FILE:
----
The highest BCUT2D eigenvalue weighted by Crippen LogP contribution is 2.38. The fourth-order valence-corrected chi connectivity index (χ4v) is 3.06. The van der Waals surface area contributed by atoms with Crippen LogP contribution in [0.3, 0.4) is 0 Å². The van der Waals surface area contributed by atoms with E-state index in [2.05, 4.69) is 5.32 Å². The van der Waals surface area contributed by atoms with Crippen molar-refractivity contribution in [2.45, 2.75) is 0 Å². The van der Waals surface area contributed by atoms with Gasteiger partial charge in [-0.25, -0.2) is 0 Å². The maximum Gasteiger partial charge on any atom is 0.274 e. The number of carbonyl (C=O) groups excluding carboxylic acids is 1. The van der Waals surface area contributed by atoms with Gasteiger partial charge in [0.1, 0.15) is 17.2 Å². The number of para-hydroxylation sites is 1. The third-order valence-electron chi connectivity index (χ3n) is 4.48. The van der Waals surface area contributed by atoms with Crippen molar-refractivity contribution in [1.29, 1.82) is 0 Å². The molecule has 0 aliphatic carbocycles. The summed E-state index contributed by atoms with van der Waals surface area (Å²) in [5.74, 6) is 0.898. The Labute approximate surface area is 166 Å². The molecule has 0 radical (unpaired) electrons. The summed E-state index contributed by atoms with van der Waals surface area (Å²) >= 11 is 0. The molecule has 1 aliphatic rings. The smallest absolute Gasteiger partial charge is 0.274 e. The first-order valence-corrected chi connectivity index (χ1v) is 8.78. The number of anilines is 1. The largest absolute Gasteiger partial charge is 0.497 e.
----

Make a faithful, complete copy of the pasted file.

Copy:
The highest BCUT2D eigenvalue weighted by Crippen LogP contribution is 2.38. The fourth-order valence-corrected chi connectivity index (χ4v) is 3.06. The van der Waals surface area contributed by atoms with Crippen LogP contribution in [0.3, 0.4) is 0 Å². The van der Waals surface area contributed by atoms with E-state index in [2.05, 4.69) is 5.32 Å². The van der Waals surface area contributed by atoms with Crippen molar-refractivity contribution in [2.45, 2.75) is 0 Å². The van der Waals surface area contributed by atoms with Gasteiger partial charge in [-0.25, -0.2) is 0 Å². The maximum Gasteiger partial charge on any atom is 0.274 e. The number of carbonyl (C=O) groups excluding carboxylic acids is 1. The van der Waals surface area contributed by atoms with Gasteiger partial charge in [0.1, 0.15) is 17.2 Å². The number of para-hydroxylation sites is 1. The third-order valence-electron chi connectivity index (χ3n) is 4.48. The van der Waals surface area contributed by atoms with Crippen molar-refractivity contribution in [1.29, 1.82) is 0 Å². The molecule has 0 aliphatic carbocycles. The summed E-state index contributed by atoms with van der Waals surface area (Å²) in [5.74, 6) is 0.898. The Labute approximate surface area is 166 Å². The molecule has 0 radical (unpaired) electrons. The summed E-state index contributed by atoms with van der Waals surface area (Å²) >= 11 is 0. The molecule has 1 aliphatic rings. The smallest absolute Gasteiger partial charge is 0.274 e. The first-order valence-corrected chi connectivity index (χ1v) is 8.78. The number of anilines is 1. The largest absolute Gasteiger partial charge is 0.497 e.